Cardiac MRI showed global hypokinesis, IVC, and hepatic vein dilation consistent with tricuspid regurgitation, severe mitral stenosis, marked atrial dilatation of 6.5 cm, and marked ventricular dilatation of 7.7 cm. Cardiac catheterization showed normal coronaries and LVEDP was 5 mmHg, with LVEF of 25% with global hypokinesis and no LV-Ao gradient. On right heart catheterization, a mean RA pressure of 9 mmHg, RV of 34 mmHg, and PA of 49/27 mmHg and mean of 36 mmHg, with a wedge pressure of 27 with V 28 mmHg, were found. The patient had a mean gradient across her mitral valve of 17.24 mmHg and her mitral valve area was 0.63 cm2 estimated by Hakki formula. A dobutamine stress echocardiogram was performed to evaluate the contractile reserve of the left ventricle and showed dramatically improved ejection fraction to more than 50%. Because of these findings on dobutamine stress echocardiogram, patient was considered for redoing valve surgery rather than pursuing for transplant. She underwent successful mechanical mitral and tricuspid valve replacement. Postoperative period and discharge were uneventful. Her symptoms improved and she returned to college to proceed with the routine activities. A follow-up echocardiogram after a month showed normal LV cavity size with ejection fraction of 60% and normal functioning prosthetic valves.

3. Discussion

We herein describe a young patient with systemic lupus erythematous (SLE) and ESRD developing severe MR. SLE is an autoimmune disorder resulting in multisystemic inflammatory damage mediated by the production of autoantibodies and immune complexes against a variety of self-antigens [1, 2]. There is a high prevalence of up to 50% of cardiac involvement in patients with SLE [3]. The most characteristic cardiac abnormalities seen in SLE are noninfective vegetations (Libman-Sacks endocarditis) present in up to 50% of patients at necropsy and pericarditis present in up to 25% of patients [47]. Valve dysfunctions, such as aortic stenosis, aortic insufficiency, mitral stenosis, and mitral insufficiency, occasionally manifest during life and rarely may necessitate surgery [810].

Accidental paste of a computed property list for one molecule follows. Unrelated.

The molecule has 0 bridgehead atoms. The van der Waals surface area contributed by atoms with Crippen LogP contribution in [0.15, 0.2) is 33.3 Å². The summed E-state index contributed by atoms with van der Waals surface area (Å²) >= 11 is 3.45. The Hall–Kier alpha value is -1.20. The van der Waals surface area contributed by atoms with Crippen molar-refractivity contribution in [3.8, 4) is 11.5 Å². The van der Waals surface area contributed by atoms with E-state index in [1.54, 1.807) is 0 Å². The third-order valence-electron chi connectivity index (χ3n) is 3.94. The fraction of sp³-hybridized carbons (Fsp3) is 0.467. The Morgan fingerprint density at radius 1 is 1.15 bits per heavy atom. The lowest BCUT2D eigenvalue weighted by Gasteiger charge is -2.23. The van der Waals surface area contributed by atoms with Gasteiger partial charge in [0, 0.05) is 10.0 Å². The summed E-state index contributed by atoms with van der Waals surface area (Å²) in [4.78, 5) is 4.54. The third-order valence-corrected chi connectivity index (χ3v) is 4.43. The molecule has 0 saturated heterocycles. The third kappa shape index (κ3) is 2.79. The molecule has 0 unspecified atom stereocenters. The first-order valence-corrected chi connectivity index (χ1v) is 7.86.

The routine use of Doppler echocardiography in the evaluation of SLE mediated heart damage has disclosed a higher prevalence of patients with cardiac abnormalities than previously thought, given the high prevalence of clinically silent disease [711].

Among valvular heart disease, mitral regurgitation is the most common manifestation [2, 4, 5, 10]. Our patient underwent a successful valve replacement but unfortunately developed accelerated degeneration of bioprosthetic valve within a year. The stenosis within one year was likely secondary to combination of lupus and renal disease [6, 8, 12, 13]. The ideal selection of bioprosthetic or metallic valve is not known as both valves have there own associated morbidity and mortality [1417]. In our patient, her first surgery was with bioprosthetic valve as her personal preference over a metallic valve. She was planning for future pregnancy and did not want to take anticoagulation. However, we used mechanical valves for her second surgery as she had undoubtedly failed bioprosthetic valves. The explanation of low ejection fraction was challenging. It is well recognized that there is increased afterload following mitral valve replacement for mitral regurgitation and it is not uncommon to see decreased ejection fraction following replacement surgery [6, 10, 12, 13].

However, this drop in EF is very marginal unlike the case in our patient. In our patient, lupus was in control making lupus myocarditis low on the differential. We hypothesize that the low EF was secondary to mitral stenosis. This is from altered loading condition with decreased preload and increased vasoconstriction from increased afterload.

Lastly, the use of dobutamine stress echocardiography in cardiomyopathy has shown prognostic implications in nonischemic cardiomyopathy [10, 18]. We wanted to maximize the utility of this prediction in our patient and indeed the results showed improved EF to more than 50%.

This case illustrates and discusses three key aspects. First, it emphasizes the influence of lupus on heart causing predominantly valvular disorders: mitral regurgitation of native valve and stenosis of bioprosthetic valves. Secondly, it highlighted the pathophysiology of mitral stenosis: native or prosthetic, both causing a decreased preload and increased afterload situation causing a low ejection fraction. Finally, the use of dobutamine stress echo was a very helpful tool to assess the inotropic contractile reserve of cardiomyopathy and predict superior outcome. In our patient, the redo of valve surgery corrected the pathophysiology of stenosis and strikingly improved her myocardial function. She did extremely well clinically and we could elude an aggressive, unnecessary, and probably impractical heart transplant surgery in this young woman with heart failure.

Competing Interests

The authors declare that there is no conflict of interests regarding the writing of this paper.